Last night Darren Rowse, author of ProBlogger.net, asked a question on Twitter. He wanted to know how many feeds his ‘followers’ were subscribed to. Darren has posted about the question and Twitter’s usefulness for such things.
For an answer it was a relatively simple thing to hop over to the manage subscriptions page in Google Reader and see the number: 390. Three-hundred and ninety?! Really? After giving Darren his answer, I set about some feed whacking.
On the first pass (which took longer than it should have – GReader has a poor feed mgmt UI, imo) I trimmed almost 100 old feeds. These were mostly comment feeds from posts I wanted to follow several months ago or blogs that I was interested in for a specific reason at a certain time – but are no longer of interest.
So I am left about 300 feeds – that’s still too many. There are many that have simply withered on the vine. A quick look at the Subscriptions Trends page shows two that have NEVER been updated (ZAP!) and almost forty that haven’t been updated since mid-2007 or earlier and flagged by Google Reader as inactive. I’m inclined to leave these as they are since they clearly do not add to the influx of new posts every day – and there may be useful content in those posts that I’ll want access to someday.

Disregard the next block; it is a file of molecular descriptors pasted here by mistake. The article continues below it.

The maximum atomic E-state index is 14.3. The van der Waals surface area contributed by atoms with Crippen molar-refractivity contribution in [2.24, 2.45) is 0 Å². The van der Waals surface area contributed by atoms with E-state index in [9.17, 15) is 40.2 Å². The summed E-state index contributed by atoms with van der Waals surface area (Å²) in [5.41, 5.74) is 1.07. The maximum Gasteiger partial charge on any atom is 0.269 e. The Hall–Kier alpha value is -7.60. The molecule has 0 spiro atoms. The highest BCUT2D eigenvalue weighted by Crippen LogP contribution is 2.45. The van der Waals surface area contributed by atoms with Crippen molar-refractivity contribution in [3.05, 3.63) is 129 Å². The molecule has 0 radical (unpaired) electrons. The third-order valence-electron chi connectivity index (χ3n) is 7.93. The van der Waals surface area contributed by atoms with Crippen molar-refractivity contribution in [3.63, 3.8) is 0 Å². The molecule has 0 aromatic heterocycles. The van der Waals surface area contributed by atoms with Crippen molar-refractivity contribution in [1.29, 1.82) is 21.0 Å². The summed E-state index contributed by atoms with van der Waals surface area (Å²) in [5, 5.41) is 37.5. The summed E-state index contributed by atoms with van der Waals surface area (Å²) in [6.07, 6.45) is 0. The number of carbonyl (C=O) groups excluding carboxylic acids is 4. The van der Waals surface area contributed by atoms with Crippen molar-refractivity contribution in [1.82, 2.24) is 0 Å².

All of which, I think, points to the irrelevance of Darren’s original question (no offense, Darren – I didn’t realize it either until I dug a little). I could be subscribed to 2000 RSS feeds, but if only a handful are active, the number is meaningless. What is significant, however, is how many posts flow through my daily ‘river of news’. The answer to that requires just the tiniest bit of math. Google reader reports that I have ‘read’ 9107 items in the past 30 days. That averages out to just a hair over 300 items per day. Wow.
The items/day average also requires some qualification since most posts that come through my reader never get more than the few nanoseconds it takes me to read the headline and move on.
The point of all this? A follow-up question to Darren’s: